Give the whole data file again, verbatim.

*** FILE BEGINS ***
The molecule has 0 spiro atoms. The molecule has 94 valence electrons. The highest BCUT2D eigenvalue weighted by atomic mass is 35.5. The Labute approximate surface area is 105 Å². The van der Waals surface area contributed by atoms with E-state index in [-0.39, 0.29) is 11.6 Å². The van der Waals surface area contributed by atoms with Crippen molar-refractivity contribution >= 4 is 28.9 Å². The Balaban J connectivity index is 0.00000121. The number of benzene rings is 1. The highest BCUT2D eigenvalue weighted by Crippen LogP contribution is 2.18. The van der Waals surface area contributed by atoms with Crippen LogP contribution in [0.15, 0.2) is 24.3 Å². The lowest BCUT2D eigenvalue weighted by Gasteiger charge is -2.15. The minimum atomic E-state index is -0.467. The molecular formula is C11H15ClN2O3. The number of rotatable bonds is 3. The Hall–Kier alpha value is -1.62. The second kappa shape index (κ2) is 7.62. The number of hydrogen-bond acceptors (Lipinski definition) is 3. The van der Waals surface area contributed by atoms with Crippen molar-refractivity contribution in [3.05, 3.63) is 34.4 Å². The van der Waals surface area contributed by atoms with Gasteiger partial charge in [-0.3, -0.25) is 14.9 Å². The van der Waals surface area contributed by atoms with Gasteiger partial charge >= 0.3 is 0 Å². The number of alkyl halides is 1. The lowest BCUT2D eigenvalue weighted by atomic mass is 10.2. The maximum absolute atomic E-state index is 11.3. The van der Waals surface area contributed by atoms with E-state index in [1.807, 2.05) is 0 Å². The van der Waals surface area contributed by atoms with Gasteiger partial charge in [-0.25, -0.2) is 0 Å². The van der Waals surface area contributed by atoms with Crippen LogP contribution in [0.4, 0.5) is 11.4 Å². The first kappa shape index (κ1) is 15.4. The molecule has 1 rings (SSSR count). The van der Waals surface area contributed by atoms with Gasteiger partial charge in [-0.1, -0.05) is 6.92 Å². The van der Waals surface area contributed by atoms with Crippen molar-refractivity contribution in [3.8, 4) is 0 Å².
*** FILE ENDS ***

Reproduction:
The molecule has 0 spiro atoms. The molecule has 94 valence electrons. The highest BCUT2D eigenvalue weighted by atomic mass is 35.5. The Labute approximate surface area is 105 Å². The van der Waals surface area contributed by atoms with E-state index in [-0.39, 0.29) is 11.6 Å². The van der Waals surface area contributed by atoms with Crippen molar-refractivity contribution >= 4 is 28.9 Å². The Balaban J connectivity index is 0.00000121. The number of benzene rings is 1. The highest BCUT2D eigenvalue weighted by Crippen LogP contribution is 2.18. The van der Waals surface area contributed by atoms with Crippen LogP contribution in [0.15, 0.2) is 24.3 Å². The lowest BCUT2D eigenvalue weighted by Gasteiger charge is -2.15. The minimum atomic E-state index is -0.467. The molecular formula is C11H15ClN2O3. The number of rotatable bonds is 3. The Hall–Kier alpha value is -1.62. The second kappa shape index (κ2) is 7.62. The number of hydrogen-bond acceptors (Lipinski definition) is 3. The van der Waals surface area contributed by atoms with Crippen molar-refractivity contribution in [3.05, 3.63) is 34.4 Å². The van der Waals surface area contributed by atoms with Gasteiger partial charge in [-0.3, -0.25) is 14.9 Å². The van der Waals surface area contributed by atoms with Gasteiger partial charge >= 0.3 is 0 Å². The number of alkyl halides is 1. The lowest BCUT2D eigenvalue weighted by atomic mass is 10.2. The maximum absolute atomic E-state index is 11.3. The van der Waals surface area contributed by atoms with E-state index in [1.807, 2.05) is 0 Å². The van der Waals surface area contributed by atoms with Gasteiger partial charge in [-0.25, -0.2) is 0 Å². The van der Waals surface area contributed by atoms with Crippen LogP contribution in [0.4, 0.5) is 11.4 Å². The first kappa shape index (κ1) is 15.4. The molecule has 1 rings (SSSR count). The van der Waals surface area contributed by atoms with Gasteiger partial charge in [-0.1, -0.05) is 6.92 Å². The van der Waals surface area contributed by atoms with Crippen molar-refractivity contribution in [3.8, 4) is 0 Å².